Profile: Rajdeepak Das: Mad Ad Man

By Ashwini Gangal , afaqs!, Mumbai | In Advertising | August 11, 2014
We try to get to know 'the guy who replaced Pops'. Meet the chief creative officer of Leo Burnett.

Though he was born to a lawyer mother and doctor father in Berhampur, Odisha, Rajdeepak Das grew up fantasising about ads. Growing up, Das honed his talent for cartooning and filled the walls of his room with cutouts of - not gorgeous girls - but interesting ads.

Rajdeepak Das

"It was my father's dream to see me study mechanical engineering at IIT Kharagpur," he remembers. But much to his disappointment, the now chief creative officer of Leo Burnett had a different plan.

Post standard 12, he moved to Bengaluru to pursue a bachelor's degree in Business Management from Garden City College. "I convinced my father that the degree was like an MBA," he laughs.

In Bengaluru, Das was introduced to something that reinforced his passion for all things advertising - 'Mad Ads', an intercollegiate ad-making competition in which one had to crack briefs for make-believe products. "That's when I realised I just had to be in advertising, no matter what," he says.

During his college years he was distracted by the ad world and went to almost every agency - including O&M, Mudra and JWT - asking for work. "I'd spend all my time trying to find a way in, but I wasn't entertained because I didn't have an art background," he recalls.

After graduating, Das began teaching software, animation and photoshop at Arena Multimedia. "I got a lot of offers to be a dot com designer but I wasn't interested," he smiles.

One day, Das shelled out Rs 350 to attend Big Bang, an awards show organised by Bangalore Advertising Club. "I saw Abhijit Avasthi there. I had no idea who he was but walked up to him and struck up a conversation about advertising. He was sweet enough to introduce me the agency's librarian, who, the following Monday, showed me around O&M. For the first time, I was exposed to good advertising," Das reminisces.

The librarian gave him a copy brief to crack but before he could do anything about it, he heard back from MICA, where he'd applied to be part of a creative course designed by Suraja Kishore. "He was my first teacher," says Das, about the planning head of McCann, adding, "At MICA, I was exposed to so much advertising related material. After hours, I'd sit back in class with my pillow and watch ads on the VHS player all night!"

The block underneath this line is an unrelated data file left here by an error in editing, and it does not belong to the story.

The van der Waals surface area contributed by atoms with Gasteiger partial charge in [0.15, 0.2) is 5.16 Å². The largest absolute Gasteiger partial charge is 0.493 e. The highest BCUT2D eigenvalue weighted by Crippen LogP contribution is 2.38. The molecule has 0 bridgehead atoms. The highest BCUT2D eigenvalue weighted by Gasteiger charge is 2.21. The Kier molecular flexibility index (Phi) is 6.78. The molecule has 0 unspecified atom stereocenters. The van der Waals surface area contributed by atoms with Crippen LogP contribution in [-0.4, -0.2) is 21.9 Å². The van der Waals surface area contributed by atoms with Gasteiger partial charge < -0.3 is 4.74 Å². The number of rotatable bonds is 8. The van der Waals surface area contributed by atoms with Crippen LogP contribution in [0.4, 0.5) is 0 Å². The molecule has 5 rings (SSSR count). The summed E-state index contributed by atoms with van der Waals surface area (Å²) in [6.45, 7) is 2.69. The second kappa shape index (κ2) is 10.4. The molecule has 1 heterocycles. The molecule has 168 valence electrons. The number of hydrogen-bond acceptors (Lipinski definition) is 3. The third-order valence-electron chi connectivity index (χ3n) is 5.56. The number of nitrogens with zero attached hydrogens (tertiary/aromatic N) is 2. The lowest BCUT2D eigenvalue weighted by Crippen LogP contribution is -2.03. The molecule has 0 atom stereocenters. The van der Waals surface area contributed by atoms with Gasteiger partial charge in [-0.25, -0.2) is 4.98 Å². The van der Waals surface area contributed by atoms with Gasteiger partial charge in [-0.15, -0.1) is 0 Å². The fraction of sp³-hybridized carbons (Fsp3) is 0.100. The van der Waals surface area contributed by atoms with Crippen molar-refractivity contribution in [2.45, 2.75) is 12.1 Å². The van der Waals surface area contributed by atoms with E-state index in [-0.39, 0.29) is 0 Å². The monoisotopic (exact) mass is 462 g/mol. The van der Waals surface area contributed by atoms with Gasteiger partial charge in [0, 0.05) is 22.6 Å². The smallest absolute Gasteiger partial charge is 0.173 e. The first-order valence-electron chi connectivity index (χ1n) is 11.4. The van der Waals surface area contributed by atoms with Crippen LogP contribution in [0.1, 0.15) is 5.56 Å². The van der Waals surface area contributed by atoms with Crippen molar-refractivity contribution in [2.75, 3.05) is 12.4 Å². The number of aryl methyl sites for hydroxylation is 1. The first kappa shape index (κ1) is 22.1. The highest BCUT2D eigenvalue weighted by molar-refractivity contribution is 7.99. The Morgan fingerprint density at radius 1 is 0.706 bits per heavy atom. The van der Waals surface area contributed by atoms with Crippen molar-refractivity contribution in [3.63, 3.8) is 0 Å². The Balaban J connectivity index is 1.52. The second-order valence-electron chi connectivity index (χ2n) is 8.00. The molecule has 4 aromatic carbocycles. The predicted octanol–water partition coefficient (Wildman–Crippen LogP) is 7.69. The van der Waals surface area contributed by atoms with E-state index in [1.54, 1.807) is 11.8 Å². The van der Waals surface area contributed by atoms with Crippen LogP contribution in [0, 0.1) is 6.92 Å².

After MICA, he moved to Bengaluru, where he met Neil Flory, a young creative director at Enterprise Nexus, who hired him "after a three minute interview." At Enterprise, he worked on the Titan business and got his first award, an 'international jury grand prix'.

A couple of years later, he joined Grey Mumbai, only to move to Contract Advertising in a few months' time. During his 18-month stint at Contract, he worked on brands like Cadbury Bytes, Kinetic, and Shopper's Stop. But soon enough, Das set his eyes on BBDO Bangkok. On a whim, he flew there to meet Suthisak Sucharittanonta, creative head of the agency.

The next part of the story lends tremendous insight into Das' nature: He stood outside the agency every day for 17 days trying to get an interview with Suthi, till his secretary finally threatened to call immigration. Eventually, ad film maker Thanonchai Sornsriwichai helped him with Suthi's whereabouts. "I stalked Suthi carrying a copy of a magazine that bore his picture - that's how I recognised him. As he was getting into his car, I jumped in and threatened to kidnap him if he didn't see my portfolio," he narrates. Of course, an interview later, Das was in.

Over the next four-a-half years, he became Suthi's blue-eyed boy in BBDO Bangkok, "swept every possible advertising award", went on work trips to London, New York and Paris, and turned around so-called "boring accounts" like HomePro, a furniture brand.

Just as things began getting monotonous, Das was asked to come to India for a pitch for 7UP. After winning it, BBDO India was established. "That's when I met Josy Paul and decided to move to India," he says. Over the next five-and-a-half years, he worked on brands like Gillette, Quaker Oats, 7UP and Visa at BBDO Mumbai.

Then, Saurabh Varma, CEO, Leo Burnett, called him. "I saw similarities in Burnett's philosophy and my own," he says. What was that common ground?


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